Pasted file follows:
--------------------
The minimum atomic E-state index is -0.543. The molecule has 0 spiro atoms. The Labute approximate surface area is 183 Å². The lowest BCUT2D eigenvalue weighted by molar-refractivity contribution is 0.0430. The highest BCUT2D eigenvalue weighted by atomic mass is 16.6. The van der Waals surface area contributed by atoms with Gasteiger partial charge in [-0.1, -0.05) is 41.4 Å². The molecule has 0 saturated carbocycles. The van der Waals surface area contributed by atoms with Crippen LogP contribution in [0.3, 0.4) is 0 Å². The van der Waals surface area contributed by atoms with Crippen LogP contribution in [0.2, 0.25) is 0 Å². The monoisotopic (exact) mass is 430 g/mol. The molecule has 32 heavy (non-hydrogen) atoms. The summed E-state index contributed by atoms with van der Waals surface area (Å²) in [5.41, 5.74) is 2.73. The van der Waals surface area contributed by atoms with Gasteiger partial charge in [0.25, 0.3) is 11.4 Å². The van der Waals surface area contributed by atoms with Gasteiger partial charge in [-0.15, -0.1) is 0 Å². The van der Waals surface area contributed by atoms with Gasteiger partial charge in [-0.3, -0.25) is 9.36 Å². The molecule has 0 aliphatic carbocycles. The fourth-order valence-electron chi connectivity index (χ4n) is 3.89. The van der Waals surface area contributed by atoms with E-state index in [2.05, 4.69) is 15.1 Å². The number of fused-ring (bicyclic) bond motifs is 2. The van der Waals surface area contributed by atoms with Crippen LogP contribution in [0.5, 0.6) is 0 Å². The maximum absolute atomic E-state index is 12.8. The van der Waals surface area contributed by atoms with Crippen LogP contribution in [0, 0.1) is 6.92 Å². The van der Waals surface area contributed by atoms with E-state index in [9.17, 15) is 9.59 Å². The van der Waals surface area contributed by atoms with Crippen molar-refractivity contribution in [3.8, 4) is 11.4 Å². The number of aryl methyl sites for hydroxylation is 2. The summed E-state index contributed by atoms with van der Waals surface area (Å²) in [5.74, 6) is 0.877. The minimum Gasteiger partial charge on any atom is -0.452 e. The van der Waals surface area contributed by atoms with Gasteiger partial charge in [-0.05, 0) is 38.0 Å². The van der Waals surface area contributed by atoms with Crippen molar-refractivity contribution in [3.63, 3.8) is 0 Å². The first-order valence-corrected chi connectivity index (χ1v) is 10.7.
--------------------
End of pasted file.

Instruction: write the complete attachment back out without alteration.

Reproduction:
The minimum atomic E-state index is -0.543. The molecule has 0 spiro atoms. The Labute approximate surface area is 183 Å². The lowest BCUT2D eigenvalue weighted by molar-refractivity contribution is 0.0430. The highest BCUT2D eigenvalue weighted by atomic mass is 16.6. The van der Waals surface area contributed by atoms with Gasteiger partial charge in [-0.1, -0.05) is 41.4 Å². The molecule has 0 saturated carbocycles. The van der Waals surface area contributed by atoms with Crippen LogP contribution in [0.3, 0.4) is 0 Å². The van der Waals surface area contributed by atoms with Crippen LogP contribution in [0.2, 0.25) is 0 Å². The monoisotopic (exact) mass is 430 g/mol. The molecule has 32 heavy (non-hydrogen) atoms. The summed E-state index contributed by atoms with van der Waals surface area (Å²) in [5.41, 5.74) is 2.73. The van der Waals surface area contributed by atoms with Gasteiger partial charge in [0.25, 0.3) is 11.4 Å². The van der Waals surface area contributed by atoms with Gasteiger partial charge in [-0.15, -0.1) is 0 Å². The van der Waals surface area contributed by atoms with Gasteiger partial charge in [-0.3, -0.25) is 9.36 Å². The molecule has 0 aliphatic carbocycles. The fourth-order valence-electron chi connectivity index (χ4n) is 3.89. The van der Waals surface area contributed by atoms with E-state index in [2.05, 4.69) is 15.1 Å². The number of fused-ring (bicyclic) bond motifs is 2. The van der Waals surface area contributed by atoms with Crippen LogP contribution in [0.5, 0.6) is 0 Å². The maximum absolute atomic E-state index is 12.8. The van der Waals surface area contributed by atoms with Crippen LogP contribution in [0, 0.1) is 6.92 Å². The van der Waals surface area contributed by atoms with E-state index in [9.17, 15) is 9.59 Å². The van der Waals surface area contributed by atoms with Crippen molar-refractivity contribution in [3.8, 4) is 11.4 Å². The number of aryl methyl sites for hydroxylation is 2. The summed E-state index contributed by atoms with van der Waals surface area (Å²) in [5.74, 6) is 0.877. The minimum Gasteiger partial charge on any atom is -0.452 e. The van der Waals surface area contributed by atoms with Gasteiger partial charge in [-0.05, 0) is 38.0 Å². The van der Waals surface area contributed by atoms with Crippen molar-refractivity contribution in [3.63, 3.8) is 0 Å². The first-order valence-corrected chi connectivity index (χ1v) is 10.7.